In early 2010, immigrant advocacy groups pressured the White House and Congress to fulfill 2008 Democratic Party campaign pledges to implement a pathway toward legalization for an estimated 12 million undocumented residents. Church, labor and community activists stepped up lobbying campaigns and staged mass rallies, and some immigrant community leaders vowed to withhold support for the Democrats in this year’s election if a comprehensive immigration reform law was not passed. President Obama took note and, briefly, pledged to work for immigration reform this year.

Then the anti-immigrant offensive kicked into high gear. Seizing the moment, anti-immigrant forces jumped on the murder of Arizona rancher Robert Krentz in late March. Although news stories and the blogosphere pointed the finger at an “illegal alien,” no one has been arrested for the crime and the identity of the real killer(s) remains unknown. Interestingly, the murder occurred only days after a nativist Minutemen group announced it was returning to the Arizona border to conduct armed patrols.

Facing a primary election challenge from the right, chameleon Arizona Senator John McCain, who once supported comprehensive immigration reform, demanded thousands of National Guard troops be dispatched to the U.S.-Mexico border- in spite of widespread evidence even the Los Angeles Times recently documented that, contrary to the drug-fanned violence on the Mexican side of the border, the U.S. side is largely safe and even more peaceful than many communities in the interior of the country.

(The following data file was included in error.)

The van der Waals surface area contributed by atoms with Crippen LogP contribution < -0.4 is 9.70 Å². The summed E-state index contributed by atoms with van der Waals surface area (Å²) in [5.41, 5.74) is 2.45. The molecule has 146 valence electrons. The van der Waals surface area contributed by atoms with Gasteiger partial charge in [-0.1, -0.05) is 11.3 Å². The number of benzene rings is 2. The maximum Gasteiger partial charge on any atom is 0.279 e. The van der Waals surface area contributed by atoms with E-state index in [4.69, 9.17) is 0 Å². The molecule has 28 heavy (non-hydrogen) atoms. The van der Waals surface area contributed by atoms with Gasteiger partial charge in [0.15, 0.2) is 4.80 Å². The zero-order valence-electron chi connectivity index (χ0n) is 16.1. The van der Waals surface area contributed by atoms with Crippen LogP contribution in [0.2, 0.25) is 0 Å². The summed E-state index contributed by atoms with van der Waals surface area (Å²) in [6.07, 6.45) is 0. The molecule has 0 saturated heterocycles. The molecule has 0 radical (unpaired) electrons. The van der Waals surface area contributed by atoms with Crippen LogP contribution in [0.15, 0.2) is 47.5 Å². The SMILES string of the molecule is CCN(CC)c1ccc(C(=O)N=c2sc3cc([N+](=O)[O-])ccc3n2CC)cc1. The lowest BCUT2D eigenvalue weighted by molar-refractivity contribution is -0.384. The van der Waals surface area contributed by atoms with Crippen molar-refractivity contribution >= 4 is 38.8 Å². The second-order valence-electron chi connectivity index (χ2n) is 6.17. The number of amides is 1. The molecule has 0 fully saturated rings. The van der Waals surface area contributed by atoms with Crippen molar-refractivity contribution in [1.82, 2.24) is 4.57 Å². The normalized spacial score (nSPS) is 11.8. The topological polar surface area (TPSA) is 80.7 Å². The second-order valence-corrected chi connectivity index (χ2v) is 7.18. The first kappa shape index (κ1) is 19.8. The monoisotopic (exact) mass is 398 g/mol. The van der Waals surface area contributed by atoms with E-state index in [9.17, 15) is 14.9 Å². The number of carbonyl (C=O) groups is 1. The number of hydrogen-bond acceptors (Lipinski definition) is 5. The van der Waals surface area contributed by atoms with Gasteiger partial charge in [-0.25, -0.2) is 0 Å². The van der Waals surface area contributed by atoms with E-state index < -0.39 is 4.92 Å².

Even after President Obama announced that he would dispatch 1,200 National Guardsmen to the southern border and request an additional $500 million for “border security”, McCain still complained it wasn’t enough to clamp down on the region.

Existing crime statistics on the border contradict the “spillover violence” theory and the idea that undocumented migrants are responsible for a crime wave, but reality rarely plays into the anti-immigrant messaging.

In what has all the hallmarks of an orchestrated campaign, nativists, restrictionists and racists have been calling Congressional offices, ranting on talk radio and flooding the Internet and editorial pages all spring. They frequently demonize undocumented migrants as welfare cheats, illegal voters, anchor babies, economic leeches, drug dealers and criminals. Mass deportation is the rallying cry, and immigration reform the common enemy.

Most remarkable is how gutter rhetoric and outright poppycock drives and shapes U.S. immigration policy. As in 2006-2007, prospects for immigration reform are being negotiated in terms dictated by the right.

Rolled out earlier this year, the Schumer-Graham blueprint for immigration reform in the U.S. Senate emphasized tighter border “security,” a guest worker program, the expansion of the controversial E-Verify employment eligibility system, a biometric Social Security card, and a “tough but fair” path to legalization for undocumented residents.